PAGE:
Sunday, March 11, 2012

A Very, Very Rough Draft of Chapter Six of the Myth of Jesus Christ

It is sometimes difficult to find the 'good guys' in modern scholarship.  One might even be led to believe that every academic has an agenda in place before they actually examine new pieces of evidence. If you say ‘secret’ or ‘mystic gospel’ to most scholars of religion they think the very same thing that they would if you utter the word ‘adelphopoesis.’ Yet these are merely things of appearance. Nevertheless it is unusual that two ‘gay-looking’ traditions should have survived down to modern times from ancient Alexandria and perhaps even more interestingly that both should have something to do with the concept of ‘brother.’  Indeed it isn’t just that the Alexandrian gospel of Mark introduces the disciple that Jesus loved through a woman from Bethany coming to Jesus and begging him to revive her brother. If we go back a few lines earlier in the same chapter in the same gospel cited in another letter of Clement we see something else.

The Alexandrian text of Mark tells us in the previous scene that Jesus not only ‘loved’ a man at a gathering of his disciples but a man who was apparently very rich. Jesus tells him that in order to be perfect he has to ‘sell what he has and give to the poor’ and follow him. The man went away grieved unable to part with what he owned. Yet the most intriguing parallel appears in the very next line. Mark tells us that not only were the disciples ‘knock over’ by this teaching but Peter specifically sought to reassure Jesus that they had indeed ‘left everything to follow him.’ It is at this point we read:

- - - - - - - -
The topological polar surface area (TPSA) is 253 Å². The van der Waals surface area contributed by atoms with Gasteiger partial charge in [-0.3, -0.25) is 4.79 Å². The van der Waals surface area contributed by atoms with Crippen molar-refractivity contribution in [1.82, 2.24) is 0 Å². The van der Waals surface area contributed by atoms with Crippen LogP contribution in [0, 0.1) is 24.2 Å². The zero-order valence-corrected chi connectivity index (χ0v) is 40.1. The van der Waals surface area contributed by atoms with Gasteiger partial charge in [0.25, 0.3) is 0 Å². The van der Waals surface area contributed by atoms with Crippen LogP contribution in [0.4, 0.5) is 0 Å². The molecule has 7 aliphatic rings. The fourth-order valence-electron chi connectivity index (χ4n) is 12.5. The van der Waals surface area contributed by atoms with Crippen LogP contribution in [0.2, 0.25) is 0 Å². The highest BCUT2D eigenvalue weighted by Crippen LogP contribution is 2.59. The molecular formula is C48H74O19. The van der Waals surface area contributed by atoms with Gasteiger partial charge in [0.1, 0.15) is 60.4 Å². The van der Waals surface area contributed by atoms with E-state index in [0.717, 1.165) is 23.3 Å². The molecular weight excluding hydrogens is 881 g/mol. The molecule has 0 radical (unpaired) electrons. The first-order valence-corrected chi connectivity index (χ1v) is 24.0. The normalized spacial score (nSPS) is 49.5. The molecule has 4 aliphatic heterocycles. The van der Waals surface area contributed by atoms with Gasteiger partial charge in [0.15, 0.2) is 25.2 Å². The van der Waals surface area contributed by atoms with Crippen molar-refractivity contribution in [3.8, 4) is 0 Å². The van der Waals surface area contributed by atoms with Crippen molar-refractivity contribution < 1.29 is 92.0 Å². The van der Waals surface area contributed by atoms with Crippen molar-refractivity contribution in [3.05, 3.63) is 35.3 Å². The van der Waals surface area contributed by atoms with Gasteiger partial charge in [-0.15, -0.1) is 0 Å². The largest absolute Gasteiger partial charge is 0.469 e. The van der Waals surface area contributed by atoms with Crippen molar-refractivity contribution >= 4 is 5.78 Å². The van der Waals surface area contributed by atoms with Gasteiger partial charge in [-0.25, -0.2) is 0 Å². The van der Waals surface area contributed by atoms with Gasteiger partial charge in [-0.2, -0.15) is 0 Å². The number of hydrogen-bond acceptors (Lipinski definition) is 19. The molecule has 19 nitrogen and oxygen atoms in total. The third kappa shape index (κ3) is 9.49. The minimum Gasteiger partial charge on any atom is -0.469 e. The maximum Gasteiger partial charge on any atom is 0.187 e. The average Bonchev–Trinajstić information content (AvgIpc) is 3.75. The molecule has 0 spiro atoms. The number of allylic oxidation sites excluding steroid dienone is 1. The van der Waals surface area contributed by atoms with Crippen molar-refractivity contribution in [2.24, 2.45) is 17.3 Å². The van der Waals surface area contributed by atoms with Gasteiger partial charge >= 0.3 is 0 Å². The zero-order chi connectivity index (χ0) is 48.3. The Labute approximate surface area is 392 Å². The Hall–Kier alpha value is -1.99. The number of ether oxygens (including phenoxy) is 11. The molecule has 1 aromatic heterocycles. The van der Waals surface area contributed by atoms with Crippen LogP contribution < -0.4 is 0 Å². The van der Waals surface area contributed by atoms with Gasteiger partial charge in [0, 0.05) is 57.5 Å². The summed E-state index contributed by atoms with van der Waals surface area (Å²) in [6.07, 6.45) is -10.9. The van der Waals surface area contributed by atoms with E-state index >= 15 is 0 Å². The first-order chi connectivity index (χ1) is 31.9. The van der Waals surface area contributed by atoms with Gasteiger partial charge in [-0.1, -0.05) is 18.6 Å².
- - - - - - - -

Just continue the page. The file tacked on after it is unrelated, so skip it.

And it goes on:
And Jesus answered and said, Verily I say unto you, Whosoever shall leave what is his own, parents, and brethren, and possessions, for My sake and the Gospel's, shall receive an hundred-fold now in this world, lands, and possessions, and house, and brethren, with persecutions and in the world to come is life everlasting. But many that are first shall be last, and the last first.

In other words, Jesus is going beyond merely saying we have to give up money but also extends the meaning of ‘possessions’ to include family and siblings. It is very curious in my estimation that the very next story in the Alexandrian gospel should be about a woman who has just lost her brother who also happened to be rich. These are the kinds of things which only happen in books and in the movies. It’s like walking around on an unbearably hot day and muttering under your breath ‘I’m really thirsty’ and having a cold beer fall into your hand.

The point is that there is a subtle mechanism at work here. Mark was a master of weaving narratives in this way. It’s so subtle you often don’t notice it unless you read it over and over again. There are also small changes to this Alexandrian text of Mark that Clement used and our own which strengthen the idea that the mystic gospel narrative was alluding to a ‘brother making’ ritual. Where as Clement’s text makes only a reference to receiving ‘brothers’ in ‘the world to come’ with ‘life everlasting’ where as our gospel of Mark there is a whole shopping list of ‘rewards’ – “homes, brothers, sisters, mothers, children and fields.”